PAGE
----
Human Rights in Japan

 

Overview

Jinken, the Japanese word for human rights, appeared in the late 19th century. Yukichi Fukuzawa, a famous Japanese intellectual, coined the term at a time when Japan was opening up to European and American ideas and technology. Despite a late 19th century law that banned discrimination against a group of Japanese called Burakumin, the discrimination continued. This led to the formation of a levelers movement, called the National Levelers' Association (Zenkoku Suiheisha), in the 1920s. The movement adopted the so-calledSuiheisha Sengen (Suiheisha Declaration) in 1922, which the movement presently regards as an early Japanese human rights declaration. (See the Human Rights Declarations section in this website for the text of this document). It was the 1946 Constitution of Japan (Nihon Koku Kenpo) that formally adopted human rights, with a provision on “fundamental human rights” in Article 11. The 1946 Constitution also provides for women suffrage and the separation of state powers as a principle of democratic Japanese government.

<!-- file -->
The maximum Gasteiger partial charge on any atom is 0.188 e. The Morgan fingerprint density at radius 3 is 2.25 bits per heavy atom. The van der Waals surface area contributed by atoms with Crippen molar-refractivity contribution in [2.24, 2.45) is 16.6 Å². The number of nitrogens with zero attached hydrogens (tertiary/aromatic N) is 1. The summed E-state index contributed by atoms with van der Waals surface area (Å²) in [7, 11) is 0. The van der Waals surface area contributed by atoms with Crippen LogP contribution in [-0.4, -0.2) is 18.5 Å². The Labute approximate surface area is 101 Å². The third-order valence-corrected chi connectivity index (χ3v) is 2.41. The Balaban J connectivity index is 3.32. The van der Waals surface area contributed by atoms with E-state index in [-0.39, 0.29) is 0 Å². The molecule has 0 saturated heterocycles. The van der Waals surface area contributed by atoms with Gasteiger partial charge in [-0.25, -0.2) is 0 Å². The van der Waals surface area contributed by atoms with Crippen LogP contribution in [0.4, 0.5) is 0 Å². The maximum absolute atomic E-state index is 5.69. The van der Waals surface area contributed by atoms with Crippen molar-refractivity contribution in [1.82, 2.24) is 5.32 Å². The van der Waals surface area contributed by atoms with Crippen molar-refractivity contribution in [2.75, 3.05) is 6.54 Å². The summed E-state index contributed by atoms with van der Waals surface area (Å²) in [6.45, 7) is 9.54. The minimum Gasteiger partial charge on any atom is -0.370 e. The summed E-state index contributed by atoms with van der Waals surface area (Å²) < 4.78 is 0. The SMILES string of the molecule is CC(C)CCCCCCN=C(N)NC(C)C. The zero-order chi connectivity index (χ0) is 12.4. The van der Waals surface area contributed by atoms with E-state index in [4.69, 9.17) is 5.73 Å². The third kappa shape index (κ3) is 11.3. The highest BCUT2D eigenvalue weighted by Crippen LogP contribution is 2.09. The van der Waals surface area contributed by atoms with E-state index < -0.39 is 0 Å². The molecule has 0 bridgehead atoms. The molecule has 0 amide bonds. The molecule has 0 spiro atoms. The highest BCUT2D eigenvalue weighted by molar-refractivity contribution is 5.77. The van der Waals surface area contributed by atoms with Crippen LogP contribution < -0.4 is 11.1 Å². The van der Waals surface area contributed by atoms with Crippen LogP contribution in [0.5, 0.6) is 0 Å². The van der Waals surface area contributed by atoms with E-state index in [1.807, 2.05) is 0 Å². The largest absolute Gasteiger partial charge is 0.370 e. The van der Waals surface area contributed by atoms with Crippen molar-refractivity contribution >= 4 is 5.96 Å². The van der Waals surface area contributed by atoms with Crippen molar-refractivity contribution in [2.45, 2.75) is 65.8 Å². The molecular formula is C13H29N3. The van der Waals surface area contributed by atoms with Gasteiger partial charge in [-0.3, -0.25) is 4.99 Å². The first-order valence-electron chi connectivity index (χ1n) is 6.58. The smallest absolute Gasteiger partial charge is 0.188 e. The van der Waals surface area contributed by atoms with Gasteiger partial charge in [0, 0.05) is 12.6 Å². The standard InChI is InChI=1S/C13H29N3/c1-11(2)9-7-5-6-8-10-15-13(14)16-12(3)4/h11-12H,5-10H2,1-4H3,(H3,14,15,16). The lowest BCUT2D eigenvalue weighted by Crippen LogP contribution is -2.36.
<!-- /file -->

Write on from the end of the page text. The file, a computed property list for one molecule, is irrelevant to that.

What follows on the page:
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Major Issues

  • Police abuse
  • Hansen disease sufferers

PUBLICATIONS